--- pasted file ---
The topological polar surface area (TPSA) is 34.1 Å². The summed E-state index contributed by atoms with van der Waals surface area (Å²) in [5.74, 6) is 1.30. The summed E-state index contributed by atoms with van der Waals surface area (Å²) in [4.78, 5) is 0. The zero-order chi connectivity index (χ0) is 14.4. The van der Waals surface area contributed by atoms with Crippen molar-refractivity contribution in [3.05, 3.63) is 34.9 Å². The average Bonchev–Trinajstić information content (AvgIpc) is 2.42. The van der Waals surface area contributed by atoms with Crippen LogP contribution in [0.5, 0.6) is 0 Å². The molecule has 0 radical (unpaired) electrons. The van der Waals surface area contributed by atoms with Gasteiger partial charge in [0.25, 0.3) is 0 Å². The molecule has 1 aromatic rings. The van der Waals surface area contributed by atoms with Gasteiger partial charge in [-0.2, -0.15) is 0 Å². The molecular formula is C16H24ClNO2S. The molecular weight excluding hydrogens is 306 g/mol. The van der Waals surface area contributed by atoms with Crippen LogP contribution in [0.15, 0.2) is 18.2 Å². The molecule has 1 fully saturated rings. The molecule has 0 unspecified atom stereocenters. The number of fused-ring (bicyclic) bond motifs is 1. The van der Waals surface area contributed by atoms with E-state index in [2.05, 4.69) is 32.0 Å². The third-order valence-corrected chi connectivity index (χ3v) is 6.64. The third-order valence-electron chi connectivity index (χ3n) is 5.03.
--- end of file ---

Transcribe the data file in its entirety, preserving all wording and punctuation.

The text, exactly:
The topological polar surface area (TPSA) is 34.1 Å². The summed E-state index contributed by atoms with van der Waals surface area (Å²) in [5.74, 6) is 1.30. The summed E-state index contributed by atoms with van der Waals surface area (Å²) in [4.78, 5) is 0. The zero-order chi connectivity index (χ0) is 14.4. The van der Waals surface area contributed by atoms with Crippen molar-refractivity contribution in [3.05, 3.63) is 34.9 Å². The average Bonchev–Trinajstić information content (AvgIpc) is 2.42. The van der Waals surface area contributed by atoms with Crippen LogP contribution in [0.5, 0.6) is 0 Å². The molecule has 0 radical (unpaired) electrons. The van der Waals surface area contributed by atoms with Gasteiger partial charge in [0.25, 0.3) is 0 Å². The molecule has 1 aromatic rings. The van der Waals surface area contributed by atoms with Gasteiger partial charge in [-0.2, -0.15) is 0 Å². The molecular formula is C16H24ClNO2S. The molecular weight excluding hydrogens is 306 g/mol. The van der Waals surface area contributed by atoms with Crippen LogP contribution in [0.15, 0.2) is 18.2 Å². The molecule has 1 fully saturated rings. The molecule has 0 unspecified atom stereocenters. The number of fused-ring (bicyclic) bond motifs is 1. The van der Waals surface area contributed by atoms with E-state index in [2.05, 4.69) is 32.0 Å². The third-order valence-corrected chi connectivity index (χ3v) is 6.64. The third-order valence-electron chi connectivity index (χ3n) is 5.03.